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Thursday March 20, 2014 MYT 12:00:00 AM
Thursday March 20, 2014 MYT 10:02:36 AM
by foong pek yee
Classes over: Pupils leaving SJK (C) Damansara.
TWO Chinese primary schools in Petaling Jaya, located over 30km from Kajang, have become a contentious issue in the fight for the Chinese votes in the by-election.
SJK (C) Chung Hwa in Damansara New Village and SJK (C) Damansara in Tropicana have become a hot topic as the campaign enters the last phase of the polls.
Never mind if it is a 13-year-old issue but some Pakatan Rakyat leaders have accused MCA, together with the Education Ministry, of “hijacking” SJK (C) Damansara from the Damansara New Village to Tropicana, an upmarket suburb some 5km away in 2001.
In short, new villagers had lost the school to the rich, who stay at the upscale part of the area, just 5km away.
But the reality is not quite the same as the political rhetoric. In the absence of solid issues, an old controversy has been resurrected.
What has been omitted is that the school in the new village was eventually reopened in 2009 and renamed SJK (C) Chung Hwa.
While it cannot be denied that the relocation of the village school to Tropicana was a big issue spanning almost eight years, the real facts have been left out for political expediency.
The controversial relocation, followed by the movement “SJK (C) Damansara SOS (save our school)”, was an emotional issue that had even garnered international media attention.
It was essentially a tug of war between Chinese educationist groups, villagers and DAP, and the Education Ministry and MCA at the other end.
While MCA and the Government had various reasons for the relocation, claiming that rapid development had rendered the environment no longer conducive for learning, the general sentiment then was that they were depriving villagers of their school.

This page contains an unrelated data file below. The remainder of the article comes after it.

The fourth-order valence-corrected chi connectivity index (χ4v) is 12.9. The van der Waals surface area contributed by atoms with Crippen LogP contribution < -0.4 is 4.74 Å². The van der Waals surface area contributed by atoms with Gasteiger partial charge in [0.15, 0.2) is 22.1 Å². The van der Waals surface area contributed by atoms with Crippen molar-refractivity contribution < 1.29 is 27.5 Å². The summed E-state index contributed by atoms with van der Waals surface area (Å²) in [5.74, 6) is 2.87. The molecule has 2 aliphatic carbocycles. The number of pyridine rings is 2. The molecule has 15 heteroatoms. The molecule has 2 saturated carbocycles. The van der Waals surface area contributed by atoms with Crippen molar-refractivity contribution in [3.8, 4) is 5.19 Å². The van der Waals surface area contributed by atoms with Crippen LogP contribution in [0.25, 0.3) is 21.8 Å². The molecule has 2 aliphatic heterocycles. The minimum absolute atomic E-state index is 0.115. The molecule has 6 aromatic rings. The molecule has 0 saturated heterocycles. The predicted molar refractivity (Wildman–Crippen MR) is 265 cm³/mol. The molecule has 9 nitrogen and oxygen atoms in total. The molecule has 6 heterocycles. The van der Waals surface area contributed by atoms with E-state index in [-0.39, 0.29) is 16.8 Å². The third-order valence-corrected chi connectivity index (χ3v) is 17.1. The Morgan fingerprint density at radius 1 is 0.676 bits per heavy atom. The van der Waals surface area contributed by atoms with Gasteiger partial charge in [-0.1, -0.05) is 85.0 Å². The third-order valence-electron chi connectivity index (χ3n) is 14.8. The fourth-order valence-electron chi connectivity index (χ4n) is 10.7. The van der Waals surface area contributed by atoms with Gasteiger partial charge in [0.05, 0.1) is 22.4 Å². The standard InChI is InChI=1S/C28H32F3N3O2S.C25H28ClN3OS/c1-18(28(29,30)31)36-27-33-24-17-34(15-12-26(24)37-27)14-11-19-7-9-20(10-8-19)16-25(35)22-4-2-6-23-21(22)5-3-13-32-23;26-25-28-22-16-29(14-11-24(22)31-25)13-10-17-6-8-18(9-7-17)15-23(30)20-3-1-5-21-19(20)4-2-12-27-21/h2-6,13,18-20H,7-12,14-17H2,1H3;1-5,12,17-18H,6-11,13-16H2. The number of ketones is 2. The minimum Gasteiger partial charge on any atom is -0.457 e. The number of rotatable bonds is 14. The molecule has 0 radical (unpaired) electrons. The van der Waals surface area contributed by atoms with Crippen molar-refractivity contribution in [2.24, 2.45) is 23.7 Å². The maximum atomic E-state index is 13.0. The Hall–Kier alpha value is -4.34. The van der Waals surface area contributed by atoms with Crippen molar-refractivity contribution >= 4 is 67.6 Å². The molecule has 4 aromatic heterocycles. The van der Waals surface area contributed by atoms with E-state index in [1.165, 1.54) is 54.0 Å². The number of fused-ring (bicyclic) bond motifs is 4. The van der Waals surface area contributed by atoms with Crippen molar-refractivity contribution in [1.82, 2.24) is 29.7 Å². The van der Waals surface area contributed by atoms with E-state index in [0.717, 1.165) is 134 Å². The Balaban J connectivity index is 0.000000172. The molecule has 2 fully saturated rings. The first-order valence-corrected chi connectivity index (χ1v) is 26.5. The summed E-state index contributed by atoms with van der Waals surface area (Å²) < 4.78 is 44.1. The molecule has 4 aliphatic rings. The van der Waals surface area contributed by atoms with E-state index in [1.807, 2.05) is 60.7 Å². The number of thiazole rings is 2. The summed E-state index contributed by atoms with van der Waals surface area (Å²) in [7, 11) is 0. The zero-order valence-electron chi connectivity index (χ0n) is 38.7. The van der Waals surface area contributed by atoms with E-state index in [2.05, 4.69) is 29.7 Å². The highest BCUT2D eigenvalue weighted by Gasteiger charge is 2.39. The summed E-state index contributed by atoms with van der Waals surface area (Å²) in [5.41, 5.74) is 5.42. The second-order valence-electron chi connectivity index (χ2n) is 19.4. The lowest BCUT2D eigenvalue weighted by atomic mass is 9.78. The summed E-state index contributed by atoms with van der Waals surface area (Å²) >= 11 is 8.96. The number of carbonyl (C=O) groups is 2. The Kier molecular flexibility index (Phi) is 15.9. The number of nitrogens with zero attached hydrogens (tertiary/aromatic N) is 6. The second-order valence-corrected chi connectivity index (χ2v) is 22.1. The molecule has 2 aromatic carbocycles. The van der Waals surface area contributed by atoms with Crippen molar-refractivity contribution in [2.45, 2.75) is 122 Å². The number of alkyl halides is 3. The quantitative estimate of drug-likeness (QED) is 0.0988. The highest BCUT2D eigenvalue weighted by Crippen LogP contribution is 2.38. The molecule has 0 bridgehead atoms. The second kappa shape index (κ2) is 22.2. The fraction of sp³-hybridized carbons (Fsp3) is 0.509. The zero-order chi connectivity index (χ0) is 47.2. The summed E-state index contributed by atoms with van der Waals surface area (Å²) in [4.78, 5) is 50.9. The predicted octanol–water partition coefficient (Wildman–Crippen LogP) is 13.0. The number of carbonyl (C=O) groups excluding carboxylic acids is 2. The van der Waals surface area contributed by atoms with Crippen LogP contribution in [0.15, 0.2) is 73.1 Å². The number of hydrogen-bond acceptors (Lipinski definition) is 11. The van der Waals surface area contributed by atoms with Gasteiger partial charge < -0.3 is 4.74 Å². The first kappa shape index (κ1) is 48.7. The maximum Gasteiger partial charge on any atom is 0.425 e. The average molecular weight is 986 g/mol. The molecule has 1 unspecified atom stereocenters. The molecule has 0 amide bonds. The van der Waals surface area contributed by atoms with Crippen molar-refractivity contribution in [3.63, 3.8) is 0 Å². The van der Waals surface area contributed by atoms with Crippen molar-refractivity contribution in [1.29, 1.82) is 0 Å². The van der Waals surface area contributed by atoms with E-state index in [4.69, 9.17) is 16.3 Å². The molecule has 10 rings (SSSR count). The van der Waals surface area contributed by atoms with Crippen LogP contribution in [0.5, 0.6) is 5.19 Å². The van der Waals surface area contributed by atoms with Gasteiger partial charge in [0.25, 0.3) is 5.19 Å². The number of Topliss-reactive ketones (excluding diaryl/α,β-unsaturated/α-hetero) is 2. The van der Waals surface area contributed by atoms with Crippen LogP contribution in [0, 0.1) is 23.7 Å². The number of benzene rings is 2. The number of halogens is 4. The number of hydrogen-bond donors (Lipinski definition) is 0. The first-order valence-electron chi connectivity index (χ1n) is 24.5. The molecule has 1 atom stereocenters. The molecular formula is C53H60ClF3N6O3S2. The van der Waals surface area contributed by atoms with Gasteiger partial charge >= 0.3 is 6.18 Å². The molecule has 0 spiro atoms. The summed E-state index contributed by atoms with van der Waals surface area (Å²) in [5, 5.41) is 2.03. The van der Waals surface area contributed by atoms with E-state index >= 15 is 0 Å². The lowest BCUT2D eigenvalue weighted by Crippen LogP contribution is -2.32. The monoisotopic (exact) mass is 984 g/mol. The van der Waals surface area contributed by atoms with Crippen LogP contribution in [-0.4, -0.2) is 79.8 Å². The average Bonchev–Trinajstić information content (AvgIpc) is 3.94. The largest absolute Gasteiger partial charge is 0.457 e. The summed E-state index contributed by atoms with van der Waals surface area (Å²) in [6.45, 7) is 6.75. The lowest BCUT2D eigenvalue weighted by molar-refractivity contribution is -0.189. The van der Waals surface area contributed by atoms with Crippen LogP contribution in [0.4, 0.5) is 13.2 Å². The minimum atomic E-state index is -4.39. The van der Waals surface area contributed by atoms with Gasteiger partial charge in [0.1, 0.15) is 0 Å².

The fact that the village is sitting on prime land had led to all sorts of speculation – demolishing the school – to be followed by the village – by a well-linked developer to build high-rise commercial and residential buildings.
The police sealed the school and stood guard outside for quite some time.
Students who refused to be transferred to the school in Tropicana had continued their studies in cabins located within the compound of a temple next door to the school site.
Not withstanding who is right or wrong in the relocation, the Education Ministry reopened the village school and re-named it SJK (C) Chung Hwa in 2009.
Then MCA Youth chief and Deputy Education Minister Datuk Dr Wee Ka Siong and Datin Paduka Chew Mei Fun had worked hard for the reopening.
The school is in the Petaling Jaya Utara constituency where Chew was MP from 1999 until the March 8, 2008 general election when she lost her seat to DAP’s Tony Pua.
Although she was no longer the MP and Selangor had fallen to Pakatan Rakyat, MCA kept its promise to the people to reopen the school.
The relocation of Chinese primary schools with low enrolment to areas with a high Chinese population has been ongoing in the country.
In fact, the exercise, which also sees bigger and better equipped schools being built, has opened up more places for study in Chinese schools.
Whatever reason leading to the reopening of the village school is not as important as the fact that many children, especially those from the village, are studying in the school – SJK (C) Chung Hwa – now.
Unfurling banners “Say no to 2nd SOS in Kajang” is likened to only telling half the story to instil fear and suspicion among the Chinese voters comprising about 40% of the 39,000 plus voters in the by-election.
It is not surprising as Chew is in a direct fight with PKR president Datuk Seri Dr Wan Azizah Wan Ismail for the seat.
Pakatan knows that Chinese education is close to the hearts of the Chinese community, more so in Kajang where the Chinese education movement is particularly strong.
But the facts should not be ignored or twisted in the emotional fight for votes.
Tags / Keywords:
Politics, MCA, Kajang by-election, Chinese schools, Politics, Kajang by-election, Barisan Nasional, PKR
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